It begins with satirical narration (again done in the deadpan style that was characteristic of Zeman’s films) by a French officer about how thankful the natives of colonized lands must be to the conquerors who brought them such wonderful progress (although one can see obvious parallels to bloody end of French colonization in Algeria, chronicled cinematically just a few years earlier in 1966’s The Battle of Algiers, it’s easy to also regard this as yet another stab at continued communist “occupation” of Czechoslovakia). This all occurs while an oblivious British officer balloons over North Africa and carelessly sets an entire city on fire, which he never even notices. We soon meet a French soldier in charge of surveying the coast of an unidentified North African colony. Both he and his assistant, bored and perhaps crazy from the heat, are daydreaming as they work — the assistant about food, and the dashing young officer Servadac (Emil Horváth) about a beautiful woman (Magda Vásáryová), whose image he has seen on a postcard. Lost in his reverie, Servadac falls off a cliff and almost drowns.
He is, however, rescued by none other than Angelika, the very woman about whom he was daydreaming and who has just escaped from a nearby band of pirates that waylaid her, her brother, and some of his friends out sailing. Those same pirates are supplying weapons to a local sheik who plans to use them to overthrow the French garrison and declare himself king. The pirates, in turn, are led by a Spanish diplomat who hopes the locals and the French will destroy one another, allowing Spain to step in and claim control of the country. In a convoluted series of events that includes a bomb, an earthquake, a storm, and a mysterious second sun, the entire country and surrounding sea is ripped away from Earth and sent hurtling through the cosmos, Space: 1999 style.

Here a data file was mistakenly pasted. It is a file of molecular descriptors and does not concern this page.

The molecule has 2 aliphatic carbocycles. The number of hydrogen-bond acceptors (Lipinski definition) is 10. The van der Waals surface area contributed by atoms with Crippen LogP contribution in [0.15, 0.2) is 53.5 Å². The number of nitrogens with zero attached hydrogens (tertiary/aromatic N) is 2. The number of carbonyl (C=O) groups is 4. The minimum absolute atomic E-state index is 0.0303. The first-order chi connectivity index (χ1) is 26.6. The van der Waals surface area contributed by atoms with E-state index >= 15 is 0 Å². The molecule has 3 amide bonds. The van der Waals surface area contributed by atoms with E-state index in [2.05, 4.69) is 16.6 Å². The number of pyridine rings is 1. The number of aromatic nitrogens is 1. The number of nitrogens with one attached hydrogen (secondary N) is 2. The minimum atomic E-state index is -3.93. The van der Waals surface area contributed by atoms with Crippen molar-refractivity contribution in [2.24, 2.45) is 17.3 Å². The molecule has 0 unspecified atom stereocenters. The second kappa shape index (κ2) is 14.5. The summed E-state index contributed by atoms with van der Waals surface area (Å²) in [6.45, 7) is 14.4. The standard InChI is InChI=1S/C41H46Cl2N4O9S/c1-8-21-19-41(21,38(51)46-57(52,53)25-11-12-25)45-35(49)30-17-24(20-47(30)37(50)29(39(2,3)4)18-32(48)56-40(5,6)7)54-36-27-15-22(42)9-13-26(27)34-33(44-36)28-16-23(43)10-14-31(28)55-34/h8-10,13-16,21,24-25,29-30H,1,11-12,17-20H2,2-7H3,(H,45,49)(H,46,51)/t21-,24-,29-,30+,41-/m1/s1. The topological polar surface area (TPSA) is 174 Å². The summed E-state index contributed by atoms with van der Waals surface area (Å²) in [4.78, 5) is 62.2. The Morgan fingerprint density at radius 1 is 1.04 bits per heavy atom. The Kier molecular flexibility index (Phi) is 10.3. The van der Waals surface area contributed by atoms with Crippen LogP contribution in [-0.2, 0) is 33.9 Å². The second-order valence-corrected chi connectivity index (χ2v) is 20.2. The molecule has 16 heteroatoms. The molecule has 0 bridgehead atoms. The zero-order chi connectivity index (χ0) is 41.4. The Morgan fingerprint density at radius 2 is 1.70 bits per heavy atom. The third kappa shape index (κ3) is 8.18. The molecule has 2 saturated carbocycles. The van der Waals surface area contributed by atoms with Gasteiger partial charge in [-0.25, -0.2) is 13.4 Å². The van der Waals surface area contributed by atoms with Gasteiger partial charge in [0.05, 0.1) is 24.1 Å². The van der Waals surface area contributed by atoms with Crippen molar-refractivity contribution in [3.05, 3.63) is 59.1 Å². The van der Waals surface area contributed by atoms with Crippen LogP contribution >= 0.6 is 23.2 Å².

Despite the extraordinary circumstances now surrounding them, all sides continue their petty squabbling. Things start to get really weird when the newly rent chunk of Earth unleashes a gang of daintily high-stepping dinosaurs, which go rampaging through the camp and nearby town with all the sneering disregard for civility one expects from your more unruly biker movie gangs. Cannons are useless against the stampeding beasts (any of the scientific accuracy for which Karel Zeman strove for in his very first feature film is totally absent here), but Servadac accidentally chases them off by making a racket with pots and pans. Pleased with the young soldier’s success, the garrison commander orders all cannons and guns disposed of and replaced by pots and pans tied to sticks.